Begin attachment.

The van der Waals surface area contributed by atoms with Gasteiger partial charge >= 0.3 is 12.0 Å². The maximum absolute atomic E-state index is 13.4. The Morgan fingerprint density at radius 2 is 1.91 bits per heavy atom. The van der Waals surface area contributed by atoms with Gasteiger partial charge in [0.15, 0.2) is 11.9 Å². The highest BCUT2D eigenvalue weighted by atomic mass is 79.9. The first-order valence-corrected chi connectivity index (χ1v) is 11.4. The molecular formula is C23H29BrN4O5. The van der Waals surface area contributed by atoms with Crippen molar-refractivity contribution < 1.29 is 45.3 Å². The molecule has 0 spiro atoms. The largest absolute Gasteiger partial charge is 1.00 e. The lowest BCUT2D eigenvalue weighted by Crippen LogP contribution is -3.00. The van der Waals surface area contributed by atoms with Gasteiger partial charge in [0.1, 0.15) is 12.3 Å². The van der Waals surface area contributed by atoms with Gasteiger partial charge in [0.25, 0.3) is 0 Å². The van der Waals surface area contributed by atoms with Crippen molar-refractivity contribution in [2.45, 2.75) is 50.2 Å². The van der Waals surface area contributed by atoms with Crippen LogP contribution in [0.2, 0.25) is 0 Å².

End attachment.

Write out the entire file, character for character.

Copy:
The van der Waals surface area contributed by atoms with Gasteiger partial charge >= 0.3 is 12.0 Å². The maximum absolute atomic E-state index is 13.4. The Morgan fingerprint density at radius 2 is 1.91 bits per heavy atom. The van der Waals surface area contributed by atoms with Gasteiger partial charge in [0.15, 0.2) is 11.9 Å². The highest BCUT2D eigenvalue weighted by atomic mass is 79.9. The first-order valence-corrected chi connectivity index (χ1v) is 11.4. The molecular formula is C23H29BrN4O5. The van der Waals surface area contributed by atoms with Crippen molar-refractivity contribution < 1.29 is 45.3 Å². The molecule has 0 spiro atoms. The largest absolute Gasteiger partial charge is 1.00 e. The lowest BCUT2D eigenvalue weighted by Crippen LogP contribution is -3.00. The van der Waals surface area contributed by atoms with Gasteiger partial charge in [0.1, 0.15) is 12.3 Å². The van der Waals surface area contributed by atoms with Gasteiger partial charge in [0.25, 0.3) is 0 Å². The van der Waals surface area contributed by atoms with Crippen molar-refractivity contribution in [2.45, 2.75) is 50.2 Å². The van der Waals surface area contributed by atoms with Crippen LogP contribution in [0.2, 0.25) is 0 Å².